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Anatomy of Ruby Variables

Published Dec 02, 2016Last updated Jan 18, 2017
Anatomy of Ruby Variables

In this post, I will look into what variables are, starting from their definition then move to exploring their use cases.

By the end of this post, you should be able to:

  • Explain what variables are.
  • Identify the different types of variables in Ruby.
  • Explain what makes one variable different from one another.

What are Variables?

Variables are identifiers. They are storage points that hold known or unknown quantity of information referred to as a value. The variable's name should denote the information the variable contains. The operations on variables vary for different programming languages and the value they hold.
In Ruby, for instance, if variable switches to store a boolean instead of an array, the possible operations would vary.

Still, on variables, we can liken them to Buckets where information can be kept. The name of the variables can be seen as name tags placed in the bucket. When referring to one of the buckets, we use the name of the bucket, not the data stored in the bucket.

Scopes of Variables

There are generally, two scopes of variables. They are:

  1. Local Variables
  2. Global Variables

1. Local Variables

These are variables that are assigned within a method. They can be used only within the method in which they have been declared.

def counter
    count = 0
    while count <= 10
        p count
        count += 1
    end
end

count #=> 0 1 2 3 4 5 6 7 8 9 10

The example above is a Ruby method I named counter. A local variable count was declared in this method and it was used to print 0..10. However, if you call count outside this method, it would throw an undefined variable or method error.

It is important to note that arguments passed into a method or function, are also treated as local variables. For example, the code snippet below works exactly as the one above.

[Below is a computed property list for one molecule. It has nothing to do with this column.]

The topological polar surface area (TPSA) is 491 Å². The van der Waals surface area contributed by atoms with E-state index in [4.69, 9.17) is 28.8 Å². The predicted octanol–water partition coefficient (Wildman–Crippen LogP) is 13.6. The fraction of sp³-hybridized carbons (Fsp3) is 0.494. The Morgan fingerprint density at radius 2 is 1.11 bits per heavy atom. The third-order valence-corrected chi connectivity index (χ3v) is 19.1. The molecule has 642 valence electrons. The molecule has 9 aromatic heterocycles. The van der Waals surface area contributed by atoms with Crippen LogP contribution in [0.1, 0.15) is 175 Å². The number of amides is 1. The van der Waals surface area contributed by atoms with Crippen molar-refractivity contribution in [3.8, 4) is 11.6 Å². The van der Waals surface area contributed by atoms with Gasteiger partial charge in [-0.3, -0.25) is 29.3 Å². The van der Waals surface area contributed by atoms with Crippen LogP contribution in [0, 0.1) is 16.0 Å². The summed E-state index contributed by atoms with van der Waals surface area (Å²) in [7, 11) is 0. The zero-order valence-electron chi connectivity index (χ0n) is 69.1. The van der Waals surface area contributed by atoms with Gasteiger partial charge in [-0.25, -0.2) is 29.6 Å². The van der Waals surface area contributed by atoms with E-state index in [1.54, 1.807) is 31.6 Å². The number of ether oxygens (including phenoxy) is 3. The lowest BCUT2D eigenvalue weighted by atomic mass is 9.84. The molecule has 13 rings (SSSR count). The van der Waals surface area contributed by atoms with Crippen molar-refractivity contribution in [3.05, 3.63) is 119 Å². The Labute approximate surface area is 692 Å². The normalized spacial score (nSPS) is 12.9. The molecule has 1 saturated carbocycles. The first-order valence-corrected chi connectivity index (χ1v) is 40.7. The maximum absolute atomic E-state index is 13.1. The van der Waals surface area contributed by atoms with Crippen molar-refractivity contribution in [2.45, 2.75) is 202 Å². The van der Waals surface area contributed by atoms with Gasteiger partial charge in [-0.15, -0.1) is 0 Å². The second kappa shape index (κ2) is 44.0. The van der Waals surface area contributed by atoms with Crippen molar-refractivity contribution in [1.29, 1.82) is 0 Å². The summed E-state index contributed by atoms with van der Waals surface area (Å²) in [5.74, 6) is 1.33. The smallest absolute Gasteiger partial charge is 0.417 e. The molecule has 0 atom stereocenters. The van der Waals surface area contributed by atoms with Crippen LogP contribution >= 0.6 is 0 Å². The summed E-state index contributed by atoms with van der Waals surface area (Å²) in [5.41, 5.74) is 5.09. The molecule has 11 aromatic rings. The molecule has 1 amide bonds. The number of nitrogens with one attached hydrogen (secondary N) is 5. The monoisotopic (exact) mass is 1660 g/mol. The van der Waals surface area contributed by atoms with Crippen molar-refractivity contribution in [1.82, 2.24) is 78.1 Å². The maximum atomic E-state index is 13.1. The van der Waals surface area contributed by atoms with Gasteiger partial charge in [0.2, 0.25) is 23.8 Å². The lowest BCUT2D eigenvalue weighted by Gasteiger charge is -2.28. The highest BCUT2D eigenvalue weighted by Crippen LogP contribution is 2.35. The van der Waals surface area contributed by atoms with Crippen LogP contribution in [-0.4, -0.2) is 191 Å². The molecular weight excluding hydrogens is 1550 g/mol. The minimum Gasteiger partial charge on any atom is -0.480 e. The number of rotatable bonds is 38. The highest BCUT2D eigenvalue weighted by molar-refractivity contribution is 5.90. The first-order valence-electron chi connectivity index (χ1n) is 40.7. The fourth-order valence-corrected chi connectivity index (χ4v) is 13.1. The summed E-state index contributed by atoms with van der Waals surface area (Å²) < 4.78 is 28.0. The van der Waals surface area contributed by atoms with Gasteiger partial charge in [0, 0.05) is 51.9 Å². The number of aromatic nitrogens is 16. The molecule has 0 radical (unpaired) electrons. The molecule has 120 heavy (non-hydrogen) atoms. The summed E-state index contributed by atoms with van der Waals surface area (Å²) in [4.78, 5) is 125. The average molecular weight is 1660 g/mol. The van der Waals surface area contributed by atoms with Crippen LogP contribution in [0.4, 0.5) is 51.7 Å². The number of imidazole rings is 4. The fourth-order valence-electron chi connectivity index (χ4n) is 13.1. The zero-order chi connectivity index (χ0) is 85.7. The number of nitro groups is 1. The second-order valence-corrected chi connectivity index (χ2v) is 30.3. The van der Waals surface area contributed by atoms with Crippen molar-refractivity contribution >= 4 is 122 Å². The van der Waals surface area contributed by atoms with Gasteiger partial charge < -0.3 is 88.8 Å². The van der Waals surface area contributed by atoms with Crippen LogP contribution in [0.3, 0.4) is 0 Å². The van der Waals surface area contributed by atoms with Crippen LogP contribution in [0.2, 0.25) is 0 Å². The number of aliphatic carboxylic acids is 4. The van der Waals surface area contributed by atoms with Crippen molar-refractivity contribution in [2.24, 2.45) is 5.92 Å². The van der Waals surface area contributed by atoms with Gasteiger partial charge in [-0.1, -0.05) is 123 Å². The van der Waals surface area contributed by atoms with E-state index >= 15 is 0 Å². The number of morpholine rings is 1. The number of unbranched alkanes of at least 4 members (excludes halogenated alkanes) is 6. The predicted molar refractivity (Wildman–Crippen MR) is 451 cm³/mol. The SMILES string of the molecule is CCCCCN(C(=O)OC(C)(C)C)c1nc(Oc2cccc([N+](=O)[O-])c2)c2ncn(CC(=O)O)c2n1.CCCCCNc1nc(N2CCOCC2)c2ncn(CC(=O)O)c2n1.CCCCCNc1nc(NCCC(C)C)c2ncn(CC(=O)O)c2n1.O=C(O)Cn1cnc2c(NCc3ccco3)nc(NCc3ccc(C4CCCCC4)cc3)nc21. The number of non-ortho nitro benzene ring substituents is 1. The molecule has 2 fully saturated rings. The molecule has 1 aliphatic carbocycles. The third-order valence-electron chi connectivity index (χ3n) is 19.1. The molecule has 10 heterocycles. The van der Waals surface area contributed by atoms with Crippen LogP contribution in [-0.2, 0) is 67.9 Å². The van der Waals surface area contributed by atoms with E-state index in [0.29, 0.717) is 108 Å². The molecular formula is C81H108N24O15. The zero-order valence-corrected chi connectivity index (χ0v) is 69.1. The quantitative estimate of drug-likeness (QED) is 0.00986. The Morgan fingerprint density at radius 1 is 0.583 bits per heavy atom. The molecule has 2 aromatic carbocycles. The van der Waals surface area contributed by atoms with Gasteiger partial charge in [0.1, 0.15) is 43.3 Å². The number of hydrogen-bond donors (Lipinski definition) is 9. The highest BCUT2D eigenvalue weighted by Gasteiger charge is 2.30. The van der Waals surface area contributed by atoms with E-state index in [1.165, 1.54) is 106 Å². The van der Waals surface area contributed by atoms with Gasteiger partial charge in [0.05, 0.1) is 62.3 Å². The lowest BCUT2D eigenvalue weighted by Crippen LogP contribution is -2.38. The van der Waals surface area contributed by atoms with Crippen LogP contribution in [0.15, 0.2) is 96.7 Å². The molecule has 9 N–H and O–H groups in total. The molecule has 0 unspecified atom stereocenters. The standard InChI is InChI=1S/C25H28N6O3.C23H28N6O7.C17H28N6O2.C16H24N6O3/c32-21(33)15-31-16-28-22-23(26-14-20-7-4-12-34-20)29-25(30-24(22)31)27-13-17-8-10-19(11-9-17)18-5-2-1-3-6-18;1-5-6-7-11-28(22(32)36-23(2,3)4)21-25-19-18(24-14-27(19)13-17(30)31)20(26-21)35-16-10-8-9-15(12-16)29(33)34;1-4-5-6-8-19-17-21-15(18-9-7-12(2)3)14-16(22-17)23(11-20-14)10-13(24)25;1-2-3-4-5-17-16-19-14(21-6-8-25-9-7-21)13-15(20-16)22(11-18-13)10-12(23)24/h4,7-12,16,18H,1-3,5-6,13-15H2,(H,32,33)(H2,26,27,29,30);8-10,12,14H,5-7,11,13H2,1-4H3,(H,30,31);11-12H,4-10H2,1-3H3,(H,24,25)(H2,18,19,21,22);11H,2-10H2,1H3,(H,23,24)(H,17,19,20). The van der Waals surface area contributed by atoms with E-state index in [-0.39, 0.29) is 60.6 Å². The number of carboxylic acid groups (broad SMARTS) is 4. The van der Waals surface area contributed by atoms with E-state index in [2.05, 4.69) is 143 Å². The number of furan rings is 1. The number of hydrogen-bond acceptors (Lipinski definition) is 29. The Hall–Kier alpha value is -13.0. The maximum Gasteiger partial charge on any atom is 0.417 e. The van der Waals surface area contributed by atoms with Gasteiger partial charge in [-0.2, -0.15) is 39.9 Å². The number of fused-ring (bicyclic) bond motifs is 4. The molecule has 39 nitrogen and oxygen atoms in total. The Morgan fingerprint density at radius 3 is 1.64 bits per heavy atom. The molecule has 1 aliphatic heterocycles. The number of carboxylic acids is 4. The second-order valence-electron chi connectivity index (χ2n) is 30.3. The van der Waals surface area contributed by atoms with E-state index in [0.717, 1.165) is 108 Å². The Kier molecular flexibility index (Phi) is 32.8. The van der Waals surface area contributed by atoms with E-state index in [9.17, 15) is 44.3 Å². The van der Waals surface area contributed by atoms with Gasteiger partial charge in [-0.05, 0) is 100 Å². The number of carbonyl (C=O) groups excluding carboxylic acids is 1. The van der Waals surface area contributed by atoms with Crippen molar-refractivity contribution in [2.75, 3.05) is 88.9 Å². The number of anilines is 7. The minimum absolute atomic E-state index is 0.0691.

def counter(count)
    while count <= 10
        p count
        count += 1
    end
end

counter(0); #=>0 1 2 3 4 5 6 7 8 9 10

2. Global Variables

These are variables that can be used by two or more methods. These variables are declared outside the methods and they can be manipulated within methods. Global variables in Ruby are denoted with the $ symbol.
The example below shows how global variables are declared and used in Ruby.


$count = 0

def counter
    while $count <= 10
        p $count
        $count += 1
    end
end

counter #=>0 1 2 3 4 5 6 7 8 9 10

You will notice that count was declared outside the method, and it was incremented within the method. Also, we didn't need to pass count as an argument when calling the method.

Variables in Ruby

Based on these two scopes of variables, Ruby has different types of variables. They are:

  1. Instance Variables
  2. Class Variables
  3. Class Instance Variables

1. Instance Variables

Instance Variables are global variables that are ONLY used in Instance Methods within a class. Instance variables in Ruby start with a single @ sign. Any variable declared starting with a single @ sign can be manipulated within instance methods in Ruby.

The example below shows an instance variable than has been used in an instance method.


class User
    def initialize
        @name = "John"
    end

    def greet
        "Hello #{@name}"
    end